I'm sure TO DANCE will kill with its intended audience--it's not too hard to imagine it flying off the shelves of savvy ballet shops during Nutcracker season--but rather than an EH children's book, it could have been an inspiring graphic novel, and it's a damn shame that it's not. At least according to this ballet nerd.

PICK OF THE WEEK: CRIMINAL #1, no doubt. Although OTHER SIDE #1, which I was too lazy to review, is also really worth your time and coin.

PICK OF THE WEAK: Obviously, I was more disappointed with TO DANCE than any other book I read, but that's just because of all the squandered potential. I'm gonna give it to FRIENDLY NEIGHBORHOOD SPIDER-MAN #13 because I'm a complainy bee-yotch.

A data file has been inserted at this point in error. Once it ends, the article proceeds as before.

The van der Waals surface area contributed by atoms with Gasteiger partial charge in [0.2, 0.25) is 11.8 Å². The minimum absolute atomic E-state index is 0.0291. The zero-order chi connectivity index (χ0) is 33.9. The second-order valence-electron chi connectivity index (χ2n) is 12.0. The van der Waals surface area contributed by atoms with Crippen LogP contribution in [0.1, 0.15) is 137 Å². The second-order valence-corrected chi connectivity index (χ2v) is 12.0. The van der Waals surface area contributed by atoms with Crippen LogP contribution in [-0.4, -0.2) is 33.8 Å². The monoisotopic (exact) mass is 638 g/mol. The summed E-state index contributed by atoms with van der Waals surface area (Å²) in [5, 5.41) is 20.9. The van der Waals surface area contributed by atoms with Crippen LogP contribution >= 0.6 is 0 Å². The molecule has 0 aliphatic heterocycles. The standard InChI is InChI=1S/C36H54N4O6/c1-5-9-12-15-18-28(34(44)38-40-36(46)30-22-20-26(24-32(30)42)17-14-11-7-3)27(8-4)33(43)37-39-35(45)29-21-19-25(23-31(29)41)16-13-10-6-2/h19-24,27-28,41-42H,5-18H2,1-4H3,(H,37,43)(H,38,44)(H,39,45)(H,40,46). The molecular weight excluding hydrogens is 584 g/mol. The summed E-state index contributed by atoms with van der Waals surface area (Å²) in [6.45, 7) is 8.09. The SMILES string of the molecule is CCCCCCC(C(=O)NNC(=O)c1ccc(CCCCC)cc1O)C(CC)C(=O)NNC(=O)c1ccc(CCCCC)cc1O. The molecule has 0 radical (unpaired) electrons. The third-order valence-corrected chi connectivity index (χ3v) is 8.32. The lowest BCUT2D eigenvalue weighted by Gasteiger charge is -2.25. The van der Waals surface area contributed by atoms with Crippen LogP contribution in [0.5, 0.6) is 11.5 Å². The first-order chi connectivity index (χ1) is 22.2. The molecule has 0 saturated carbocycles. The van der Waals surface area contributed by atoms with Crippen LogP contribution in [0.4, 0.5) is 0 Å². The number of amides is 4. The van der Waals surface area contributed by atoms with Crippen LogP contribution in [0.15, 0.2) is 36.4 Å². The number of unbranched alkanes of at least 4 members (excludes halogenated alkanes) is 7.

TRADE OF THE WEEK: THE BEST AMERICAN COMICS 2006--it has a piece or two that didn't work for me, but apart from stuff I read and loved previously (like those killer McSweeney's pieces by Ware, Dietch and Heatley), the stuff I missed the first time around that was great--I think Justin Hall's "La Rubia Loca" makes this book worth the price of admission alone, but I'd probably think that about Rebecca Dart's "Rabbithead" is I hadn't already seen it. It's almost 300 pages of top-notch comics for 22 bucks, and the book itself is a lovely looking thing. If you've got the coin to spend, it's worth it.

COMING UP: Bug pictures to post! Probably in the next day or two. And hopefully I can get these fucking things written and posted a little sooner....

What'd you think of last week?